You are here

"The Evolutionary Enigma of Sex," presented by Professor Sarah Otto of the University of British Columbia for the Morrison Institute Winter Colloquium

Professor Otto’s work focuses on the development of population-genetic models, using analytical and numerical techniques to infer what evolutionary changes are possible and under what conditions. The goals of this research are to produce specific predictions that can be tested either experimentally or by comparing the expected and observed distributions of a trait. She is currently interested in combining theoretical and empirical approaches to a variety of questions including:

How does the balance between haploid and diploid phases of a life cycle evolve? The haploid and diploid phases of sexual life cycles are extremely variable in length, ranging from little development in one or the other phase to equal development in both. Evolutionary models are being explored to better understand the factors that favor different life cycles. These models include characteristics of a population such as its mating system, ecology, and population size.

Why has recombination evolved? This question has been of central interest to evolutionists for some time, yet we still do not know the answer. Theoretical analyses have found that evolution can favor increased recombination, but that it often favors decreased recombination. The essential problem is that recombination acts as a double-edged sword, both creating and destroying advantageous gene combinations. She exploring a variety of possible advantages of recombination to determine which favors recombination most strongly and over the broadest range of parameters.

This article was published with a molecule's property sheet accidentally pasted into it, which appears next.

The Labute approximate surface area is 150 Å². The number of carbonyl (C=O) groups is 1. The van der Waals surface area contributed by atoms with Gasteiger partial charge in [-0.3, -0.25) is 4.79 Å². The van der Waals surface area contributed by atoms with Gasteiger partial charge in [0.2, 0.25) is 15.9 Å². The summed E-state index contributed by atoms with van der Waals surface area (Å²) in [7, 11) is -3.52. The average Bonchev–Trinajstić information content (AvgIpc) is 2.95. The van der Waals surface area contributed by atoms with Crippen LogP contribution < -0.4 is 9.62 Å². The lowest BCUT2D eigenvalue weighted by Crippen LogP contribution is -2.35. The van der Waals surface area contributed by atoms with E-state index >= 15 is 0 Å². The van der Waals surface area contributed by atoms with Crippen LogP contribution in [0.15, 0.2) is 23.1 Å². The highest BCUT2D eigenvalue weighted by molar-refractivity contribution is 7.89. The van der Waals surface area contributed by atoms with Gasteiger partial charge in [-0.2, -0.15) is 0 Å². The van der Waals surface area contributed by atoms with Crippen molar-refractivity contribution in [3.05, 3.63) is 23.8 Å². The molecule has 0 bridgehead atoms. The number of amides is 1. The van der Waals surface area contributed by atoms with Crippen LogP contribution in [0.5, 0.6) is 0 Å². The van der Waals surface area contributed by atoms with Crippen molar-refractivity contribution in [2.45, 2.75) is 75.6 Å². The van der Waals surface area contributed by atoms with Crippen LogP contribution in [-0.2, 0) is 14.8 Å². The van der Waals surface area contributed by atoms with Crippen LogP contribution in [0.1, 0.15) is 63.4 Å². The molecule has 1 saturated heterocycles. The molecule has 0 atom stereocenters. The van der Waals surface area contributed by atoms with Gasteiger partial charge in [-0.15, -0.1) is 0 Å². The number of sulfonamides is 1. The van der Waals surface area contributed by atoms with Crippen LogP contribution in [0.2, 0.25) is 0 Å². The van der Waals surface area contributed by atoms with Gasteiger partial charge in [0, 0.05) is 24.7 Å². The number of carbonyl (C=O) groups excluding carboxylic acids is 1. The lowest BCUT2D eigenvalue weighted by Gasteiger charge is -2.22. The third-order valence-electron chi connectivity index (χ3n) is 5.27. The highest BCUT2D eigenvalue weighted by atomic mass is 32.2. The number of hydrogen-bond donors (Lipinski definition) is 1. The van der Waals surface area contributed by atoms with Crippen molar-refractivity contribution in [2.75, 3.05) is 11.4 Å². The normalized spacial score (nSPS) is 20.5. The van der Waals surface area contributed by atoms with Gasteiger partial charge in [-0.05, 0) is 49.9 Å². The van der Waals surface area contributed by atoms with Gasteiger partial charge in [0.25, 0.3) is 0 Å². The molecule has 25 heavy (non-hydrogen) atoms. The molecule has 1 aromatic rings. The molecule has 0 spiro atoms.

What factors affect the rate of evolution of a population? Demographic factors can have a large impact on the rate of adaptive evolution of a population. Similarly, changes in population size affect the amount of genetic drift, the extent to which deleterious mutations accumulate, and the maintenance of genetic variation. Her group is investigating the role that a number of factors, including demography, have on the evolutionary potential of a population.

Sarah Otto earned her B.Sc. and Ph.D. at Stanford. She was a Miller Post-doctoral Fellow, UC Berkeley (1992-94); and SERC Post-doctoral Fellow, University of Edinburgh (1994-95). She won the Young Investigator Prize from the American Society of Naturalists in 1995. She was the Distinguished Professor or the Peter Wall Institute, at the University of British Columbia in 1999, a Steacie Fellow, NSERC (2001-2003), and won the McDowell Prize at UBC in 2004.




Wednesday, February 19, 2014. 04:15 PM


Herrin T-175


Morrison Institute for Population and Resource Studies




Free and open to the public